Special Report

Justice, Not Social Justice

By 9.4.15

Tom Brady’s a winner. You can glean that from that last-minute look on the face of cornerback Richard Sherman or by reading the scorching rebuke of the NFL by Judge Richard Berman.

But you mainly understand this merely by watching—and not necessarily on fall Sundays—Tom Brady. But the jaundiced perspective of 2015 America senses that people marry supermodel brides, live in mansions, and bedizen their fingers with Super Bowl rings by cheating. When “congratulations” yields to “no fair” one begins to understand just how much losing is winning. 

Tom Brady, as he did on the field in his four Super Bowl victories, won fair and square in federal court on Thursday when Judge Richard Berman vacated the four-game suspension meted out by NFL Commissioner Roger Goodell that NFL Commissioner Roger Goodell judged fair and square on appeal.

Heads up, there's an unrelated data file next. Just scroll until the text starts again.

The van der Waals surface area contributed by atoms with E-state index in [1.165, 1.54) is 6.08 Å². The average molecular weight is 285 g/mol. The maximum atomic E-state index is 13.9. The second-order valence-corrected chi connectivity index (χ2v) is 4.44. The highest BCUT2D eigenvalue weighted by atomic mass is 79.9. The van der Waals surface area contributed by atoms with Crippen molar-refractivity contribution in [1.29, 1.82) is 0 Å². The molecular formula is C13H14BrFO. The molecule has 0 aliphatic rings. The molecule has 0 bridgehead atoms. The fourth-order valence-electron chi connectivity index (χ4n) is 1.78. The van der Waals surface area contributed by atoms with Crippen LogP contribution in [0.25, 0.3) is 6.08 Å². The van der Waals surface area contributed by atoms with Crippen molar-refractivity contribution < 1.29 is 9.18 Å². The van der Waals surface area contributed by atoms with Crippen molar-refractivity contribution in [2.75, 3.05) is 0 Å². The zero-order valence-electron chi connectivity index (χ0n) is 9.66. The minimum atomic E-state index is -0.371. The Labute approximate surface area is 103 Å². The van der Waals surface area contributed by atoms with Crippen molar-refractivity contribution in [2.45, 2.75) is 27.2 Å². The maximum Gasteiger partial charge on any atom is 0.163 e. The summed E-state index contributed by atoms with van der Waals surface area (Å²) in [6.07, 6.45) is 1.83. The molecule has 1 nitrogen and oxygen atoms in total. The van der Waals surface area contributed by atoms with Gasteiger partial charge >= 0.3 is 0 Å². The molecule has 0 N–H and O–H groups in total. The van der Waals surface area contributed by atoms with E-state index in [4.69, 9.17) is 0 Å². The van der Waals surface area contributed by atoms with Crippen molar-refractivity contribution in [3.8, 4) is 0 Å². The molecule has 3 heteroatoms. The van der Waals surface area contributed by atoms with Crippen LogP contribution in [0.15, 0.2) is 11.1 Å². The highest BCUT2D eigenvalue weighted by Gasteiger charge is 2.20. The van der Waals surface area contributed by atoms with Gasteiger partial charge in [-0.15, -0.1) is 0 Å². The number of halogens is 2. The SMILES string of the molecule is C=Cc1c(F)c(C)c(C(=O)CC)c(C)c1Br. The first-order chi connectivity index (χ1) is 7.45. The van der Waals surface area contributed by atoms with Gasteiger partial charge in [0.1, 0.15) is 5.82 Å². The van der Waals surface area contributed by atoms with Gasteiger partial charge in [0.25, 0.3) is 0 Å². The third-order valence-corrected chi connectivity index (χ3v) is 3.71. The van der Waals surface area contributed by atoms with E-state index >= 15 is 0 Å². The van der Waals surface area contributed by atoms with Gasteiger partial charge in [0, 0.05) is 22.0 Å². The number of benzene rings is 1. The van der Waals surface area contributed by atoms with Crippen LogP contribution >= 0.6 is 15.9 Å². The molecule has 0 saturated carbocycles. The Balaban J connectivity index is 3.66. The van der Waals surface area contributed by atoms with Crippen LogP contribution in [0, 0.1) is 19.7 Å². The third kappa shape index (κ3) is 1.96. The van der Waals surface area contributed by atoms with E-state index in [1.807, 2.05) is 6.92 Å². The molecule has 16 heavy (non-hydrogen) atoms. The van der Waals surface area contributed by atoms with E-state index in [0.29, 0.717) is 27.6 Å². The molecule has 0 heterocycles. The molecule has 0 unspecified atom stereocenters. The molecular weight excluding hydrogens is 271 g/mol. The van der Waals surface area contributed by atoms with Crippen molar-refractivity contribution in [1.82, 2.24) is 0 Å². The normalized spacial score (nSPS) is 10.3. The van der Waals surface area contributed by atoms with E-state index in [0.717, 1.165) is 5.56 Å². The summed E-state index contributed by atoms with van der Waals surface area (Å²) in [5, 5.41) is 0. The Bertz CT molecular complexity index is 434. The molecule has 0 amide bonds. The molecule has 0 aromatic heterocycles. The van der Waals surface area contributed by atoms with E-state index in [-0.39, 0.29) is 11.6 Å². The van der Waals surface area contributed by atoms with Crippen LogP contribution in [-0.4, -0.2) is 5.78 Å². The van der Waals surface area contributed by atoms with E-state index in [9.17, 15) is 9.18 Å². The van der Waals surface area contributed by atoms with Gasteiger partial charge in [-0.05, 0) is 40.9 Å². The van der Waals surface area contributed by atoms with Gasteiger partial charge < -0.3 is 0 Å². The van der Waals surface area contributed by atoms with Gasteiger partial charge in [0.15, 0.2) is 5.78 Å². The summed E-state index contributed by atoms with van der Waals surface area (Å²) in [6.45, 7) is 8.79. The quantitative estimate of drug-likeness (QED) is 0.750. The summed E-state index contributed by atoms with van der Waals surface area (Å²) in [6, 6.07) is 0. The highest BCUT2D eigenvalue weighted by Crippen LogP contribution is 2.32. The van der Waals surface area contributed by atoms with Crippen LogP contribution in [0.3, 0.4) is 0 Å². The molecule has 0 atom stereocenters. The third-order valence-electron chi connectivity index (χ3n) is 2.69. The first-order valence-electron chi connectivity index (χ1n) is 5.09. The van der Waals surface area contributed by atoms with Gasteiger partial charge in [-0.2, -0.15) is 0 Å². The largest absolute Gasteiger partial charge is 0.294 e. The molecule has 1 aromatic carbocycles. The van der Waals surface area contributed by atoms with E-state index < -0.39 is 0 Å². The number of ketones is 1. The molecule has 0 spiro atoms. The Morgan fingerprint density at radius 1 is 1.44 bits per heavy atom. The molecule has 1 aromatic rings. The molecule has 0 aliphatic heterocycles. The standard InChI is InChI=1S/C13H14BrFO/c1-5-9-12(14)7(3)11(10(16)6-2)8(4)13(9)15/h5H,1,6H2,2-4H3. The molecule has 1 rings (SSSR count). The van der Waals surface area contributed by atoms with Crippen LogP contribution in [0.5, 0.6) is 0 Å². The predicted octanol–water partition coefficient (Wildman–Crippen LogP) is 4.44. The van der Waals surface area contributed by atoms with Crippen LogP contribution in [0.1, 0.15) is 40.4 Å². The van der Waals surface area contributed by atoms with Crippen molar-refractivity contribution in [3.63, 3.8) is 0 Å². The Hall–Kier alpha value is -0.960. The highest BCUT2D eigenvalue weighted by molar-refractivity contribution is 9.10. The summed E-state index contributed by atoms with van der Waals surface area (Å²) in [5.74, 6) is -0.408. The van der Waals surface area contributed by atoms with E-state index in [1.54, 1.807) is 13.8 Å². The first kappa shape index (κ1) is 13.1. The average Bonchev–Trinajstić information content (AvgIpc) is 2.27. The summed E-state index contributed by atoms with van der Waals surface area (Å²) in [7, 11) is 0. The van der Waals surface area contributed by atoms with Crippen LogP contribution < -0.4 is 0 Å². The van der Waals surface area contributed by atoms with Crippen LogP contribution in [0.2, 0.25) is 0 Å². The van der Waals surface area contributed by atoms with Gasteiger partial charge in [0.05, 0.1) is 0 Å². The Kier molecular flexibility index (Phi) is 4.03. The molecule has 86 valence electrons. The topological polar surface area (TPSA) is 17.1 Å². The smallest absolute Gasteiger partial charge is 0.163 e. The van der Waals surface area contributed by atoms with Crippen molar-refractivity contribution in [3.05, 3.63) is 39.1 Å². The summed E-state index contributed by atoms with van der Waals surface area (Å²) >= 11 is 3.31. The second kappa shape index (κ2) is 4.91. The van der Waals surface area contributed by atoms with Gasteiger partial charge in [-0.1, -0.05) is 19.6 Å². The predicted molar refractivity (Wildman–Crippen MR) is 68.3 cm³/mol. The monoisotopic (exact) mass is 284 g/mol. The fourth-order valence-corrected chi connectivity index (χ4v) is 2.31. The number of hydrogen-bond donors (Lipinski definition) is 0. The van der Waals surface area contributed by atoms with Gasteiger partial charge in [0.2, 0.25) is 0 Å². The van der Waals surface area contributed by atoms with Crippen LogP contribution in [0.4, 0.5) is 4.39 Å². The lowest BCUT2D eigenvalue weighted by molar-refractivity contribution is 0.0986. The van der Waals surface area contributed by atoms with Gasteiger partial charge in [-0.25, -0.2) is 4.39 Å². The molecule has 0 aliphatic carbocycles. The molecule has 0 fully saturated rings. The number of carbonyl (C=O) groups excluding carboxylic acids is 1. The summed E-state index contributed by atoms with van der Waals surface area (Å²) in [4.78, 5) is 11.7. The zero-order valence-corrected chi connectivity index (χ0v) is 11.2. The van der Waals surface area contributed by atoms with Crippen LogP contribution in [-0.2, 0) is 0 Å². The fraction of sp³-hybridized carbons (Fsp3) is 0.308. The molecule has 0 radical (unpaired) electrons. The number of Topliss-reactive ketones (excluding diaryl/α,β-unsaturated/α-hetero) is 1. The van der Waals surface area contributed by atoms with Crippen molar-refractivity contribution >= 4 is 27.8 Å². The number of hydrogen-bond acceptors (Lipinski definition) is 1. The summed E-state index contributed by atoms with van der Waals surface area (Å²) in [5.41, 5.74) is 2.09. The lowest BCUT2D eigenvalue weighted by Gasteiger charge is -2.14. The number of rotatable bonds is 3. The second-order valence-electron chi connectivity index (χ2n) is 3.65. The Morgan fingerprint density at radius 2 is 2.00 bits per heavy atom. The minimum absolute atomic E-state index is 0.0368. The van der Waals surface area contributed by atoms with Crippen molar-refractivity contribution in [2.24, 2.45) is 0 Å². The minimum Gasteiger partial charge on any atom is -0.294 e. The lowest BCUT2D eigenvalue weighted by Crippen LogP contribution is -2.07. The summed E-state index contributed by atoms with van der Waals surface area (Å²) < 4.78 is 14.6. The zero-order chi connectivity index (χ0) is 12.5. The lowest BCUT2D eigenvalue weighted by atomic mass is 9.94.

Patriot Nation

A Victory for Discipline, Properly Understood

By 9.4.15

My initial reaction to a federal judge tossing Tom Brady’s four-game suspension was as close to Rob Gronkowski spiking the football as I can get. As a longtime New England Patriots fan, it was difficult to avoid social media trash-talking: Court also awards quarterback the Super Bowl rings belonging to Joe Namath and Peyton Manning.

But the truth is Brady’s victory is a win for 31 other NFL teams—if cooler heads prevail and this leads to changes in the way the league office handles player discipline.

The NFL’s current process is broken. The 2011 collective bargaining agreement (CBA) arguably gives the commissioner too much power in these matters, but the league has stretched even that to a legal breaking point.